It must be remembered, of course, that an agency cannot convert a subsection (a)(3) record into a subsection (a)(2) record (which cannot be the subject of a FOIA request under subsection (a)(3)) just by voluntarily placing it into its reading room. In other words, only those records that are truly required to be placed into an agency's reading room under subsection (a)(2) are subject to availability through that mechanism only; any other record can properly be sought by a FOIA requester with a request filed under subsection (a)(3) -- if the requester chooses to make one. See FOIA Update, Spring 1991, at 5 (advising that FOIA requesters may not be deprived of (a)(3) access rights through voluntary "reading room" availability). Nevertheless, agency efforts to meet public demand for records through "reading room" availability in this fashion hold strong potential for reducing the overall volume of FOIA requests.
Another way in which agencies disclose records most efficiently through channels other than the FOIA is through their public affairs offices, which regularly deal with a wide range of inquiries and requests for information or records from members of the news media. Typically, agency public affairs officers will work with individual offices within the agency to identify particular records that are likely to be of news media interest so that they can be made available even in advance of any request through public affairs channels. Where there is no FOIA exemption sensitivity to such records, they can be disclosed most efficiently through this non-FOIA channel once the news media interest in obtaining them is identified.
At the Department of Justice, for example, the Office of Public Affairs works closely with the Department's components to facilitate disclosure of nonexempt information and records to news media requesters. That office, led by Director of Public Affairs Carl Stern, strives to handle such requests through the most efficient means possible in each case. It encourages media requesters to narrow the focus of their interest to particular agency records and, in coordination with the Office of Information and Privacy, it actively seeks to determine whether those records are readily disclosable by the component involved. The result often is the satisfaction of such requests for agency records without any need for them to ever become FOIA requests.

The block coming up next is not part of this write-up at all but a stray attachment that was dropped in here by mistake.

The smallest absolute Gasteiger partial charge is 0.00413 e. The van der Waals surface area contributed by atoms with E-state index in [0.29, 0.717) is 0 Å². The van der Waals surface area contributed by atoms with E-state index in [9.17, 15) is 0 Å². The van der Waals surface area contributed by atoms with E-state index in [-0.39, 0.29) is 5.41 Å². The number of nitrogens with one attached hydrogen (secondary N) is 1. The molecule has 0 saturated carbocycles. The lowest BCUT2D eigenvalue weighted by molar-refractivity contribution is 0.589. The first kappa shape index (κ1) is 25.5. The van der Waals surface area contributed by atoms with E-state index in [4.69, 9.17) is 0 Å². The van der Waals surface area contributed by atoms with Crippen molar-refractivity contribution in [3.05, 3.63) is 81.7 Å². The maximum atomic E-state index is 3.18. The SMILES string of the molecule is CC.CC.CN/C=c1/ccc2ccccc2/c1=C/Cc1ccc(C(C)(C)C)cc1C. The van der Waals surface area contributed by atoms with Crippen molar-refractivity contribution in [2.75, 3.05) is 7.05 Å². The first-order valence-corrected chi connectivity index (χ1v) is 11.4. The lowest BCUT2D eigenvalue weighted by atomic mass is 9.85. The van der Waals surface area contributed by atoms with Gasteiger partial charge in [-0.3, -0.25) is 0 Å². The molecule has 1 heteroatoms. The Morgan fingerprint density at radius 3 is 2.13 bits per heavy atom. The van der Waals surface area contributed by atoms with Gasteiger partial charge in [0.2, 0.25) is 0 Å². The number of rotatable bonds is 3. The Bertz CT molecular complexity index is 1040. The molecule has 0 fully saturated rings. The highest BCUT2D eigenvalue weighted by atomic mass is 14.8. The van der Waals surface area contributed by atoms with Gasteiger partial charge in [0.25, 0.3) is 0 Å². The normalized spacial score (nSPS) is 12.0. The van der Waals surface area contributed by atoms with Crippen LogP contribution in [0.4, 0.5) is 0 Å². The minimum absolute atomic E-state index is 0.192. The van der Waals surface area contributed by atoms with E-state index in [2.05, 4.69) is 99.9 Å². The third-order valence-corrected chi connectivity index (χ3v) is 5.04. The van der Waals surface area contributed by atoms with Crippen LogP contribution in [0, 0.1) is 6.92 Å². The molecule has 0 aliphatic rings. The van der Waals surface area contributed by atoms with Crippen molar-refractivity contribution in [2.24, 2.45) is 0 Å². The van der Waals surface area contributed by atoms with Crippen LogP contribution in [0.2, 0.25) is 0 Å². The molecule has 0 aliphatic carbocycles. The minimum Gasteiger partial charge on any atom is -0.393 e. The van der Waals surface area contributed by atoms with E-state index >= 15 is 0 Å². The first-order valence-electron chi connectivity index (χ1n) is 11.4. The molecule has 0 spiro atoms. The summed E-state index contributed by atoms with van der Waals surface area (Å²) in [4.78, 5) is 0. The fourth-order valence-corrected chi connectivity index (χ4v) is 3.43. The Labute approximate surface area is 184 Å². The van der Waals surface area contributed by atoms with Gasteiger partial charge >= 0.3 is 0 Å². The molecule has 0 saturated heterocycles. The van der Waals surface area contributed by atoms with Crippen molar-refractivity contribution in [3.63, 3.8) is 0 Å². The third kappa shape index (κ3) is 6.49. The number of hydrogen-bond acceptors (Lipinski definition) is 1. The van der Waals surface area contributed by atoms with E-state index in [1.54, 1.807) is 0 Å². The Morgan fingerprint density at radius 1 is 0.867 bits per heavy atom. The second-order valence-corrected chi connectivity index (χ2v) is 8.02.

Additionally, the use of electronic information technology holds rapidly increasing potential for meeting the needs of potential FOIA requesters without the necessity of a FOIA request. As more and more members of the public gain an "on-line" access capability, their government information needs can be met through the availability of information in electronic form. Electronic information dissemination can be highly cost-effective and is specifically encouraged for agency use under OMB Circular A-130. See 59 Fed. Reg. at 37911-12. Simply by establishing electronic sites on the Internet (see related article below), federal agencies can provide ready access to any agency record or information that the public might be interested in obtaining.
Through such affirmative disclosure mechanisms, and the proactive identification of records that most likely otherwise would be sought under the FOIA, agencies can more readily meet public access demands and reduce their FOIA workloads, thereby conserving their FOIA resources.
The four center pages of this issue of FOIA Update contain an updated list of the principal FOIA administrative and legal contacts at federal agencies.
Go to: FOIA Update Home Page